The most powerful stories are memorable and create an emotional connection between the audience and the storyteller. Just like the best writers and filmmakers, product marketers that can tap into proven methods of story creation can effectively create product stories that better resonate with their consumers and elicit an emotional response.
Traditional stories are built on a series of key elements, such as the purpose, characters, setting, plot, and resolution. With product marketing stories, the critical elements are:
Marketing objective – It’s important to be crystal clear on what your objective is and to stick with it. Most often, it’s to move your target consumers through the purchase/usage funnel by creating brand awareness, encouraging trial, increasing consumption, etc.
Consumers and unmet need – A relatable backdrop to demonstrate your consumer’s unmet needs and allows your consumer to connect and become interested in the message
Accepted Consumer Belief (ACB) – The tension that consumers experience and creates a need for your product/brand. A solid insight grounds every strong ACB and demonstrates that you understand your consumer.
Benefit statement – A demonstration of what your product/brand does to solve their problem better than competitors or other options. This is the promise your brand stands behind. The most motivating benefits aren’t just functional – they strike an emotional chord.
Reasons to Believe (RTBs) – One or more claim-like statements that provide support for the brand promise, reducing the consumer’s risk to take the next step. This element isn’t needed in a traditional story because you aren’t asking for a commitment from the audience.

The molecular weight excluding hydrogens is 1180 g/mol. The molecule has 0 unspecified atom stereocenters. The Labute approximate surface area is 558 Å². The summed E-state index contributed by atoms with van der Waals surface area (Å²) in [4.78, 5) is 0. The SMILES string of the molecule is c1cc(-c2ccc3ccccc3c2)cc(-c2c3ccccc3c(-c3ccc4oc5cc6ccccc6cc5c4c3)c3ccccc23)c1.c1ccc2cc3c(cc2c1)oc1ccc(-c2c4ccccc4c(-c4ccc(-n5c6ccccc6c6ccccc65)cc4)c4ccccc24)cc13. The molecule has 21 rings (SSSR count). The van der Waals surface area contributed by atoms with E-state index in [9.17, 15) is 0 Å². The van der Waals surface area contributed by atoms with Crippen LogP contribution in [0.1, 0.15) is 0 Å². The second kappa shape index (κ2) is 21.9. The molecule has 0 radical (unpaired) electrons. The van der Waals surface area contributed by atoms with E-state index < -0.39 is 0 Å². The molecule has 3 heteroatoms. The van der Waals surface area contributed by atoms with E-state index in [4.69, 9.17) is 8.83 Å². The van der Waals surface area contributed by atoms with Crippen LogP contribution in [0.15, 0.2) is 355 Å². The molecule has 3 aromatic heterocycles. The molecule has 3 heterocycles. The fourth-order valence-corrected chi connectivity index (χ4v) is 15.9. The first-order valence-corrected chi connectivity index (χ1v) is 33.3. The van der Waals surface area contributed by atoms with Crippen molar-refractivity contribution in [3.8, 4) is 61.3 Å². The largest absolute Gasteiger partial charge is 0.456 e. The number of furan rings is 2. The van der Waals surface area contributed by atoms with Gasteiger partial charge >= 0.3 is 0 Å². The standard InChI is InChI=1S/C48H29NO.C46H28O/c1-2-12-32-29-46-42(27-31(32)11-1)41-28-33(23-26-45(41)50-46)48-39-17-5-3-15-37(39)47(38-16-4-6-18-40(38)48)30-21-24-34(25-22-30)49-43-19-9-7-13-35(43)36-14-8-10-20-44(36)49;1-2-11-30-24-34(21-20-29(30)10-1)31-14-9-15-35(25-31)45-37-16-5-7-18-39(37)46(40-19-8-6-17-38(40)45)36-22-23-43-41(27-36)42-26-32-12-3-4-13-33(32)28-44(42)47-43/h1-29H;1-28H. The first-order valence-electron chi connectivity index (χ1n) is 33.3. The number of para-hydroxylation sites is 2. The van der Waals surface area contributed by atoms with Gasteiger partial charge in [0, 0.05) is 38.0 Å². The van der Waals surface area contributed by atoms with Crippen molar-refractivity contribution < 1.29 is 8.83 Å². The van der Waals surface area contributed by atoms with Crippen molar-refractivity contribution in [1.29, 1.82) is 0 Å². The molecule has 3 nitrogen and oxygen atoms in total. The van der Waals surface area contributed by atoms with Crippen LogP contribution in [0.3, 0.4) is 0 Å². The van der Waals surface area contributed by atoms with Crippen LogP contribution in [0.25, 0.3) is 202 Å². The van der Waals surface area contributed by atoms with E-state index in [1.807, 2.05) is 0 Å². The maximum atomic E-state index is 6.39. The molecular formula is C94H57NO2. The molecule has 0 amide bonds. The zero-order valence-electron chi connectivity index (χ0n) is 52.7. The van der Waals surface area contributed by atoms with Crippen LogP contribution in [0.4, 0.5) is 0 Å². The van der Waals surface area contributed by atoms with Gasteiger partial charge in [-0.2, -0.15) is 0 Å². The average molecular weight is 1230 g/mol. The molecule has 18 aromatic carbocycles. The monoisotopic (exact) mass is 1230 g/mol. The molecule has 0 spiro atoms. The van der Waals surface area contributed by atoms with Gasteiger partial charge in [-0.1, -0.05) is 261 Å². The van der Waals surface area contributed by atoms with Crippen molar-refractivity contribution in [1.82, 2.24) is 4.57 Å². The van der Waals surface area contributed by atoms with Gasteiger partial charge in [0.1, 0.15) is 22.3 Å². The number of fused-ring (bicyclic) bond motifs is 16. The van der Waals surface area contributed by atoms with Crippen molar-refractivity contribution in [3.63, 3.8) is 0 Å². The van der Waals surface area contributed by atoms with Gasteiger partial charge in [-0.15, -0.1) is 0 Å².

STORY ELEMENTS – TRADITIONAL VS. MARKETING
Plot centered on a conflict
Typically highlights your consumer or their unmet need, and should be relatable
Accepted Consumer Belief (ACB), which includes a tension and is grounded by insight
Benefit statement that resolves the tension with product/brand as hero
Reasons to Believe (RTBs), often in the form of claims
Similar to a traditional story, it’s important to make an emotional connection with your consumers and keep them engaged throughout the story. Otherwise, you could lose them before you story has a chance to be impactful and drive them to action.
One way we ensure our stories are on the mark is using dial testing. This diagnostic methodology is especially useful for longer stories but can be valuable for shorter ones too where every detail counts. The dial results allow us to pinpoint what in the story is resonating and what isn’t. We can then follow up with qualitative research to identify how to fix it.
Additionally, it’s important to be authentic throughout your story or you could quickly lose credibility. Don’t underestimate the valuable role a product story can play in creating a connection, demonstrating your value and building a trusting relationship with your consumers—all of which go a long way to driving their purchasing decisions.